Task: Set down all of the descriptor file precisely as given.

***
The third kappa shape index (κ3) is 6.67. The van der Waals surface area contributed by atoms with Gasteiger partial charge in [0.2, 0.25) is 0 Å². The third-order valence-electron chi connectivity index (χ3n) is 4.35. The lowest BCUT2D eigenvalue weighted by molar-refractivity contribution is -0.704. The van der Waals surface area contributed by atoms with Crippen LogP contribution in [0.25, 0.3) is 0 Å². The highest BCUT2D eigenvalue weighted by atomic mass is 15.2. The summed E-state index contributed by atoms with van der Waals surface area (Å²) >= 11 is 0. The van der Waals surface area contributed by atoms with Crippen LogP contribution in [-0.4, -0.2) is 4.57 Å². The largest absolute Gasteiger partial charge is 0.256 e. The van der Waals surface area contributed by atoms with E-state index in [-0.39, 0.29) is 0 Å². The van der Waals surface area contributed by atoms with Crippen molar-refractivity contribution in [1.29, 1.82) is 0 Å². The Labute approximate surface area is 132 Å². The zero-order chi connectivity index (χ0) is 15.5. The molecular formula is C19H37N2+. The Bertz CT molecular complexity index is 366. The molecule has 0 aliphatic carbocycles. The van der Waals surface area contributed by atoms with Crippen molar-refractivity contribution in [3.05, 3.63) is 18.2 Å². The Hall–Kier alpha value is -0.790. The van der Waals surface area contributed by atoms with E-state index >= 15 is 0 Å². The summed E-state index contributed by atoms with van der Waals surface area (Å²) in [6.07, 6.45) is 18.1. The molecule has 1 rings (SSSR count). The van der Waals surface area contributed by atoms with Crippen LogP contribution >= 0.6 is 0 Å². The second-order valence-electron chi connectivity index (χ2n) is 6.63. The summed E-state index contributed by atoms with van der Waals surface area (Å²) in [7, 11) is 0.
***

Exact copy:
The third kappa shape index (κ3) is 6.67. The van der Waals surface area contributed by atoms with Gasteiger partial charge in [0.2, 0.25) is 0 Å². The third-order valence-electron chi connectivity index (χ3n) is 4.35. The lowest BCUT2D eigenvalue weighted by molar-refractivity contribution is -0.704. The van der Waals surface area contributed by atoms with Crippen LogP contribution in [0.25, 0.3) is 0 Å². The highest BCUT2D eigenvalue weighted by atomic mass is 15.2. The summed E-state index contributed by atoms with van der Waals surface area (Å²) >= 11 is 0. The van der Waals surface area contributed by atoms with Crippen LogP contribution in [-0.4, -0.2) is 4.57 Å². The largest absolute Gasteiger partial charge is 0.256 e. The van der Waals surface area contributed by atoms with E-state index in [-0.39, 0.29) is 0 Å². The van der Waals surface area contributed by atoms with Crippen molar-refractivity contribution in [1.29, 1.82) is 0 Å². The Labute approximate surface area is 132 Å². The zero-order chi connectivity index (χ0) is 15.5. The molecular formula is C19H37N2+. The Bertz CT molecular complexity index is 366. The molecule has 0 aliphatic carbocycles. The van der Waals surface area contributed by atoms with Crippen molar-refractivity contribution in [3.05, 3.63) is 18.2 Å². The Hall–Kier alpha value is -0.790. The van der Waals surface area contributed by atoms with E-state index >= 15 is 0 Å². The summed E-state index contributed by atoms with van der Waals surface area (Å²) in [6.07, 6.45) is 18.1. The molecule has 1 rings (SSSR count). The van der Waals surface area contributed by atoms with Crippen LogP contribution >= 0.6 is 0 Å². The second-order valence-electron chi connectivity index (χ2n) is 6.63. The summed E-state index contributed by atoms with van der Waals surface area (Å²) in [7, 11) is 0.